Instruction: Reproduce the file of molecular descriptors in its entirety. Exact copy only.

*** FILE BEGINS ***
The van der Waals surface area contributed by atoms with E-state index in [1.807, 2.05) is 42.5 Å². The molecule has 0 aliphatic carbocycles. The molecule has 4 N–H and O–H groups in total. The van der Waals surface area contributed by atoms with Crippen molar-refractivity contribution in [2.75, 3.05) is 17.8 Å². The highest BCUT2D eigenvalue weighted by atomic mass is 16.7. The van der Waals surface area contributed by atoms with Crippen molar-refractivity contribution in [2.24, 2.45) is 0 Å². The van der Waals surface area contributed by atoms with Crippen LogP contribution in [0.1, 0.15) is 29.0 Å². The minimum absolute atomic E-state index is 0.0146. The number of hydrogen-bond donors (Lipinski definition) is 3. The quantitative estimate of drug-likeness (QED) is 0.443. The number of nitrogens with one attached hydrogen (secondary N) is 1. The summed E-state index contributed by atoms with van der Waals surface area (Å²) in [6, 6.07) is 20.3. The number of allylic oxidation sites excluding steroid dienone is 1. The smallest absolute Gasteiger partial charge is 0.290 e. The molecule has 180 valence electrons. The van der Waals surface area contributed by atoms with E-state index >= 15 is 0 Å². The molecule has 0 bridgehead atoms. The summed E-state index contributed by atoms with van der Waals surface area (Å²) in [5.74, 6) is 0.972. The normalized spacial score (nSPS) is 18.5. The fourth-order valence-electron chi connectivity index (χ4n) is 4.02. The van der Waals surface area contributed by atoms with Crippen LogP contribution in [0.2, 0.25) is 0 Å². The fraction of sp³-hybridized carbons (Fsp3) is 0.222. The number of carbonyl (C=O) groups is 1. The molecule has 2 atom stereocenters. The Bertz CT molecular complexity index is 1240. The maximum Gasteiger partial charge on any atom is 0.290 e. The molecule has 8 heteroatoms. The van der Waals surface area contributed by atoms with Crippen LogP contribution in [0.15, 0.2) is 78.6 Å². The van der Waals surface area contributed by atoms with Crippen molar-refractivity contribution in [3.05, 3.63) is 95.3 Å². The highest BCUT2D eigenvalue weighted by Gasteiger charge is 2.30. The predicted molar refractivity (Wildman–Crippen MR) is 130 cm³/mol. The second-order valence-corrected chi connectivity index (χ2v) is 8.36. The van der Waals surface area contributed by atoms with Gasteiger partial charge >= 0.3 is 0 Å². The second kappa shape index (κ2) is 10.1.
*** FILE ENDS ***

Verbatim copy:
The van der Waals surface area contributed by atoms with E-state index in [1.807, 2.05) is 42.5 Å². The molecule has 0 aliphatic carbocycles. The molecule has 4 N–H and O–H groups in total. The van der Waals surface area contributed by atoms with Crippen molar-refractivity contribution in [2.75, 3.05) is 17.8 Å². The highest BCUT2D eigenvalue weighted by atomic mass is 16.7. The van der Waals surface area contributed by atoms with Crippen molar-refractivity contribution in [2.24, 2.45) is 0 Å². The van der Waals surface area contributed by atoms with Crippen LogP contribution in [0.1, 0.15) is 29.0 Å². The minimum absolute atomic E-state index is 0.0146. The number of hydrogen-bond donors (Lipinski definition) is 3. The quantitative estimate of drug-likeness (QED) is 0.443. The number of nitrogens with one attached hydrogen (secondary N) is 1. The summed E-state index contributed by atoms with van der Waals surface area (Å²) in [6, 6.07) is 20.3. The number of allylic oxidation sites excluding steroid dienone is 1. The smallest absolute Gasteiger partial charge is 0.290 e. The molecule has 180 valence electrons. The van der Waals surface area contributed by atoms with E-state index >= 15 is 0 Å². The molecule has 0 bridgehead atoms. The summed E-state index contributed by atoms with van der Waals surface area (Å²) in [5.74, 6) is 0.972. The normalized spacial score (nSPS) is 18.5. The fourth-order valence-electron chi connectivity index (χ4n) is 4.02. The van der Waals surface area contributed by atoms with Crippen LogP contribution in [0.2, 0.25) is 0 Å². The fraction of sp³-hybridized carbons (Fsp3) is 0.222. The number of carbonyl (C=O) groups is 1. The molecule has 2 atom stereocenters. The Bertz CT molecular complexity index is 1240. The maximum Gasteiger partial charge on any atom is 0.290 e. The molecule has 8 heteroatoms. The van der Waals surface area contributed by atoms with Crippen LogP contribution in [0.15, 0.2) is 78.6 Å². The van der Waals surface area contributed by atoms with Crippen molar-refractivity contribution in [3.05, 3.63) is 95.3 Å². The highest BCUT2D eigenvalue weighted by Gasteiger charge is 2.30. The predicted molar refractivity (Wildman–Crippen MR) is 130 cm³/mol. The second-order valence-corrected chi connectivity index (χ2v) is 8.36. The van der Waals surface area contributed by atoms with Gasteiger partial charge >= 0.3 is 0 Å². The second kappa shape index (κ2) is 10.1.